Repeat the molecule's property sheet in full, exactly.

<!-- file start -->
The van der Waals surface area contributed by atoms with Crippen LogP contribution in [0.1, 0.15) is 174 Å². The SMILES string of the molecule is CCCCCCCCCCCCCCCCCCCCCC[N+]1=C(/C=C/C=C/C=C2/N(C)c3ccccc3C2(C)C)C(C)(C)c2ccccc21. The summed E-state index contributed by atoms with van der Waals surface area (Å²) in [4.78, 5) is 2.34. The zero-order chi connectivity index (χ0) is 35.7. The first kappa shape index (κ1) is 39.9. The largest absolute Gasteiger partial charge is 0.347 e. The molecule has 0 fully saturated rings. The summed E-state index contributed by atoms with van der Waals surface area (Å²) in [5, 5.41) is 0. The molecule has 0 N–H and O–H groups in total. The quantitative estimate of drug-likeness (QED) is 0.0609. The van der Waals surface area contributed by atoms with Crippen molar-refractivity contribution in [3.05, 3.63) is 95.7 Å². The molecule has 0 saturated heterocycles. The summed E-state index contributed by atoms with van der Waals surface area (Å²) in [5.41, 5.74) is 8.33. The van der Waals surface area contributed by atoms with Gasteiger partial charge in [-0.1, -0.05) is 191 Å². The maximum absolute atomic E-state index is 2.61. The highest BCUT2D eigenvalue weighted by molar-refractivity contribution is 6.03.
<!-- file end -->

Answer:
The van der Waals surface area contributed by atoms with Crippen LogP contribution in [0.1, 0.15) is 174 Å². The SMILES string of the molecule is CCCCCCCCCCCCCCCCCCCCCC[N+]1=C(/C=C/C=C/C=C2/N(C)c3ccccc3C2(C)C)C(C)(C)c2ccccc21. The summed E-state index contributed by atoms with van der Waals surface area (Å²) in [4.78, 5) is 2.34. The zero-order chi connectivity index (χ0) is 35.7. The first kappa shape index (κ1) is 39.9. The largest absolute Gasteiger partial charge is 0.347 e. The molecule has 0 fully saturated rings. The summed E-state index contributed by atoms with van der Waals surface area (Å²) in [5, 5.41) is 0. The molecule has 0 N–H and O–H groups in total. The quantitative estimate of drug-likeness (QED) is 0.0609. The van der Waals surface area contributed by atoms with Crippen molar-refractivity contribution in [3.05, 3.63) is 95.7 Å². The molecule has 0 saturated heterocycles. The summed E-state index contributed by atoms with van der Waals surface area (Å²) in [5.41, 5.74) is 8.33. The van der Waals surface area contributed by atoms with Gasteiger partial charge in [-0.1, -0.05) is 191 Å². The maximum absolute atomic E-state index is 2.61. The highest BCUT2D eigenvalue weighted by molar-refractivity contribution is 6.03.